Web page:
A Stranger in a Foreign Land…
As a Black American living in Nigeria, I don’t stand out like my white fellow country men/women. The ability to go unnoticed in Nigeria has both positive and negative consequences. I can easily meander around my neighborhood without being noticed. However, if I go for a jog, people seem to take notice because you don’t see a lot of Nigerians jogging – foreigners yes, Nigerians no. I can also go shopping, catch a movie and move around town and go completely unnoticed. However, when I need to enter locations behind secure gates and security guards, I have to rely on my American accent. I have gotten use to using Nigeria greetings or some very limited Pidgin English phrases to interact with taxi drivers and food servers but when I approach a gate that I need to get on the other side, I drop all Nigerian pretenses and use as many English words as possible. During the election, I strategically used my accent and a bow tie to enter a closed government building and made it all the way to the office of the Director. It was amazing how accommodating they were to me.
Last week, the focus was the Turkish Embassy in Abuja. For weeks, my Nigerian colleague and I have sent email after email to get him an appointment for a visa. He will be traveling to Istanbul to attend a workshop on behalf of the IRI. All of our emails fell on deaf ears. Two weeks ago, he went to the Embassy in hopes of talking with someone but was denied entry into the compound. He was told by the security officer that he needed an official email response from the Consulate. On Thursday, after meeting with the Deputy Senate President, my colleague suggested we go to the Embassy. My initial response was, “they didn’t let you in when you went two weeks ago, why would they let us in now.” What also helped our situation was I had a contact name of an assistant to the Ambassador that I had received from a colleague and the title – Resident Country Director of an International organization. Titles in Nigeria are extremely important because everyone wants to be seen as “being important.” The “Big Man” syndrome is alive and well in Naija. So I explained to the security officer why we were there – again, I wanted to use as many English words as possible in my very American accent. When I finished my speech, the officer looked at me and said, “I don’t understand.” I smile and said, my colleague will explain why we are here.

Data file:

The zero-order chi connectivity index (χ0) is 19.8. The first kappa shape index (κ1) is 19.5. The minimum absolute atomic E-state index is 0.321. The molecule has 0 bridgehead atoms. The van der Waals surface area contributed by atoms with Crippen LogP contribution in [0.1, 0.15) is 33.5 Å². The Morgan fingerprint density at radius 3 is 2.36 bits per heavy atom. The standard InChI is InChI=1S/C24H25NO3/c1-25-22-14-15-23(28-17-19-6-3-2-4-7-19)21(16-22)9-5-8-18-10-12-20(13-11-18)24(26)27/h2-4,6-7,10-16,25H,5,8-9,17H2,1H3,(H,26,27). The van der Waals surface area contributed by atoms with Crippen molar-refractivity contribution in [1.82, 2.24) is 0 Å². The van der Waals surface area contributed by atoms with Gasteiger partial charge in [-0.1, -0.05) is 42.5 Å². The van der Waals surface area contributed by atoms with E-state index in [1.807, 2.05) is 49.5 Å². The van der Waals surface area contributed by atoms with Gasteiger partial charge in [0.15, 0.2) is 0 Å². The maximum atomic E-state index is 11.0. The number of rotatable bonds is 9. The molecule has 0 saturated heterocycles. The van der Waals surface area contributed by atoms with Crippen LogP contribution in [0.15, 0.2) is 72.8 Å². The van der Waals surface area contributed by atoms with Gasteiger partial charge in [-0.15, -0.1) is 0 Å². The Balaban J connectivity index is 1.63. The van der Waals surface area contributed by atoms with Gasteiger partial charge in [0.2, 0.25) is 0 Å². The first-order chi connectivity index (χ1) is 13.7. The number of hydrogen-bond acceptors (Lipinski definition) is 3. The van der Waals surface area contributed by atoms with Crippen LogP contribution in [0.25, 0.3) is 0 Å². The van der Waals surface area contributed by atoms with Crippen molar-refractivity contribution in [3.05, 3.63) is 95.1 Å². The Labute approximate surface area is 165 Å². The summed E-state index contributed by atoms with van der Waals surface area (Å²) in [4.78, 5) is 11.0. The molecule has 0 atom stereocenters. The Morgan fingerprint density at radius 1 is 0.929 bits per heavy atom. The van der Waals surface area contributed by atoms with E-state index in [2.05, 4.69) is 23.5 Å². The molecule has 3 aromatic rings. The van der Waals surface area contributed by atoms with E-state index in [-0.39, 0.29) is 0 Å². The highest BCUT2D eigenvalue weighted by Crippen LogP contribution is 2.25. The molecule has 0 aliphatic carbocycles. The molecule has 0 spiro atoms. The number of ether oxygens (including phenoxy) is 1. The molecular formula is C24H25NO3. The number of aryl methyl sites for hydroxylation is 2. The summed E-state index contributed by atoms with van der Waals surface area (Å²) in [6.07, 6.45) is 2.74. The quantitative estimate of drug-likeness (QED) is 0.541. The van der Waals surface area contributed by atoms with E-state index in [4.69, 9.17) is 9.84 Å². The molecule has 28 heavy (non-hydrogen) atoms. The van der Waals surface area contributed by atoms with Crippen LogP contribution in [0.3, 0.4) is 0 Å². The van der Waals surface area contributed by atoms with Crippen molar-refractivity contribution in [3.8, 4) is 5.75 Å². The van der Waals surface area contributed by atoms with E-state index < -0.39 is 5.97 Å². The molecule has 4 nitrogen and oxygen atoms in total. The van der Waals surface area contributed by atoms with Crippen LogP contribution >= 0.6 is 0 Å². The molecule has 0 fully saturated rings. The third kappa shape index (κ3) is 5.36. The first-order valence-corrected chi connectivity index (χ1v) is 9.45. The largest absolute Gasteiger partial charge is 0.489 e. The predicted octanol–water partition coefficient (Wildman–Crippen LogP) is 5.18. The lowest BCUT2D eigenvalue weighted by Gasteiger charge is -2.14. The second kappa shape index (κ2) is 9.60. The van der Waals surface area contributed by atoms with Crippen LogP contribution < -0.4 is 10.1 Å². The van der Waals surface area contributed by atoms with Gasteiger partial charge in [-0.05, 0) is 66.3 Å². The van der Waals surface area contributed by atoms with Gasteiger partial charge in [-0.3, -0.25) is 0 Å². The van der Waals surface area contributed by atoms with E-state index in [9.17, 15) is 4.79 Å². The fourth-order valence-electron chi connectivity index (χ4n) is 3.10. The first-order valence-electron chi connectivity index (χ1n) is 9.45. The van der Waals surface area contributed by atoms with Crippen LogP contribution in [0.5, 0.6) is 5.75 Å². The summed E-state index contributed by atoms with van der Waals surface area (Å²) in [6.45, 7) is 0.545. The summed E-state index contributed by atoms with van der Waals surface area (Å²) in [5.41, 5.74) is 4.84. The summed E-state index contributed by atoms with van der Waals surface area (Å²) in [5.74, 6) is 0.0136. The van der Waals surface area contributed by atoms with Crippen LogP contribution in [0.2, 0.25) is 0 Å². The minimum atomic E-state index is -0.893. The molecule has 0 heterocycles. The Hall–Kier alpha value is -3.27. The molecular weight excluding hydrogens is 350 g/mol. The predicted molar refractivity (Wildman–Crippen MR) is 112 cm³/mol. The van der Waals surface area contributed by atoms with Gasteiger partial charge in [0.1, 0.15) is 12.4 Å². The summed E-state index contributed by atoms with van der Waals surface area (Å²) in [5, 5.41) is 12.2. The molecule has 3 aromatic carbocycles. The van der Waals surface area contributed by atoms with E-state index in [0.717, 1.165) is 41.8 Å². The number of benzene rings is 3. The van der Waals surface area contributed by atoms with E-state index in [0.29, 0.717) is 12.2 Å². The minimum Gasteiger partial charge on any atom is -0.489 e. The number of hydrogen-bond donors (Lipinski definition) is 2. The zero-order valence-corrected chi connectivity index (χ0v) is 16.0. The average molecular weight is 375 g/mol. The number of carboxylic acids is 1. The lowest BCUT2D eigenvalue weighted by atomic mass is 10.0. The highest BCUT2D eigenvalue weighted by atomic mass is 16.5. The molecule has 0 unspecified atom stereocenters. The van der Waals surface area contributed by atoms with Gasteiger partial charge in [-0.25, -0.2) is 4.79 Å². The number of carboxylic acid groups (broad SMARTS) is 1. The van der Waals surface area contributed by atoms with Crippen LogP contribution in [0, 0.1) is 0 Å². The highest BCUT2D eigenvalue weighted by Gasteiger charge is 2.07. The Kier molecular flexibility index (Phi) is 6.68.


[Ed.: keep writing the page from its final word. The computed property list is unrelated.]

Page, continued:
The security officer allowed us to enter the gate and proceed to the waiting area inside the Embassy. After about 15 minutes, the assistant to the Ambassador came out and told us that she was informing the Consulate Director that we were in the waiting area. 15 minutes later a staff from the Consulate came out to meet us and discuss our situation. We explained to him that we had sent email after email requesting an appointment but had not received a response. He said that he could search for our emails and provide us a response but my colleague was relentless in convincing him that he should meet with us today and settle the visa issue. Finally, the Consulate Director came out to get to the bottom of our situation. He apologize for the delay and told my colleague to come back on Friday at 9:00am. As we were finishing up the conversation the Consulate staffer, who was Nigerian looked at me and asked, “where are you from? Your accent is different?” I told him I was from the U.S. He said, “I was confused by you. You look Nigerian but didn’t sound like it.” His statement sums up my time in Abuja…I look like I belong but really I am a stranger in a foreign land.